A Singapore artist and her Filipino nanny on the meaning of family
A photographic exhibition by 26-year-old visual artist Sarah Isabelle Tan will have you reflecting on what family and home means. The show is a bittersweet farewell to her Filipino nanny, Letecia B. Ducusin, 59, who has taken care of the Tan family for 26 years and will be retiring this year.
The exhibition, on from 18 Mar to 25 Apr at visual arts space Objectifs in Middle Road, is titled Alaga. The word means “a person being taken care of” in Tagalog, the nanny’s mother tongue, and it is also her affectionate nickname for Tan, whom she has looked after since Tan was three months-old.
Visitors to the exhibition will be able to trace the intimate, heartwarming relationship between the pair through a series of photographs and handwritten messages by both the artist and her nanny. One photograph depicts Letecia doing the laundry, while another photo is an excerpt of a diary entry placed side-by-side against a photo of the nanny carrying Tan as a baby. Together, they show how little moments spent together, as well as the nuances and subtleties between two people, alter the dynamics of the relationship from caretaker and dependent, to family.
In December 2019, Tan made a trip back to her nanny’s hometown in the Philippines during the early stages of thinking through this work. She was taking photographs, listening to stories told by Letecia and her relatives, while exploring the landscape of her nanny’s hometown. During her time there, they also found her Letecia’s old family photo albums in storage, and looked through them together. This opened up a new dimension of the project which included revisiting personal and family archives, stories and memories. The photos in the exhibition were made over the course of 2020 in Singapore mainly in spaces within the home, alongside audio recordings and texts written by both Letecia and Tan herself.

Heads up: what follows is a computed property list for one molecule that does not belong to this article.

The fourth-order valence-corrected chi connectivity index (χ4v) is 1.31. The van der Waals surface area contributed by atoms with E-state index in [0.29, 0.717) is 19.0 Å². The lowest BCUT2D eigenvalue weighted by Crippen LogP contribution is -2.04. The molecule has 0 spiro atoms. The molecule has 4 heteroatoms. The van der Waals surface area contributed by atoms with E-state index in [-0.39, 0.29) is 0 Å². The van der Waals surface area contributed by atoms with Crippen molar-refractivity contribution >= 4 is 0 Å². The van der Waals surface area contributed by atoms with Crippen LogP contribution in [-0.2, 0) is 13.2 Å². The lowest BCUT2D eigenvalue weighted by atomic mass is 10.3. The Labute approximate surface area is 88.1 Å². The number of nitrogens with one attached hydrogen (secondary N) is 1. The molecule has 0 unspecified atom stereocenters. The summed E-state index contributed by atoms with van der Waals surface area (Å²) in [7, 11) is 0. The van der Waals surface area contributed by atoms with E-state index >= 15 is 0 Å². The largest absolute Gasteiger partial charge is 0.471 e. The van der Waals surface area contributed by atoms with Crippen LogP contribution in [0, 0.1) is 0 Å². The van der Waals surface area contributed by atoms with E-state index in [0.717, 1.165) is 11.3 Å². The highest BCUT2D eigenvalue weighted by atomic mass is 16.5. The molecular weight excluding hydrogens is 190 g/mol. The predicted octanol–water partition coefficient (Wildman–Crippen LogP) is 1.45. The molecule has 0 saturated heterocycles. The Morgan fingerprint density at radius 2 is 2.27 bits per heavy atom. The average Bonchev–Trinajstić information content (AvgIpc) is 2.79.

For Tan, collaborating with Letecia on the exhibition over the last six months has allowed her to turn the fleeting and mundane moments of their lives spent together into something more – “something I can hold on to in remembrance and celebration of a wonderful woman who has cared for me all my life.”
The experience has also crystallised the meaning of family and home for her. She says: “It never occurred to me before just how much our lives were entwined. My nanny feels like home to me; a safe space that I can always return to.”
The exhibition is held in conjunction with the Objectifs Documentary Award 2020. Tan was the winner of the Objectifs Documentary Award, a competition to spotlight talent in its Emerging category. The award comes with a solo photo show on any topic about the photographer’s community and a six-month mentorship with a professional photographer. Tan was mentored by Manila-born documentary photographer Veejay Villafranca.
When Sarah brought Letecia along to a preview of her exhibition, her nanny was deeply moved.
She also laughed it off and said: “Will people want to come and see my photos? Are you sure? Later they say your aunty so old!”
Tan adds that she has never known a life without Letecia, and she cannot imagine how different life would have been without her. She says: “She will always be my aunty, even if she is no longer staying with us, and I will always be her alaga, even when she stops looking after my daily needs.”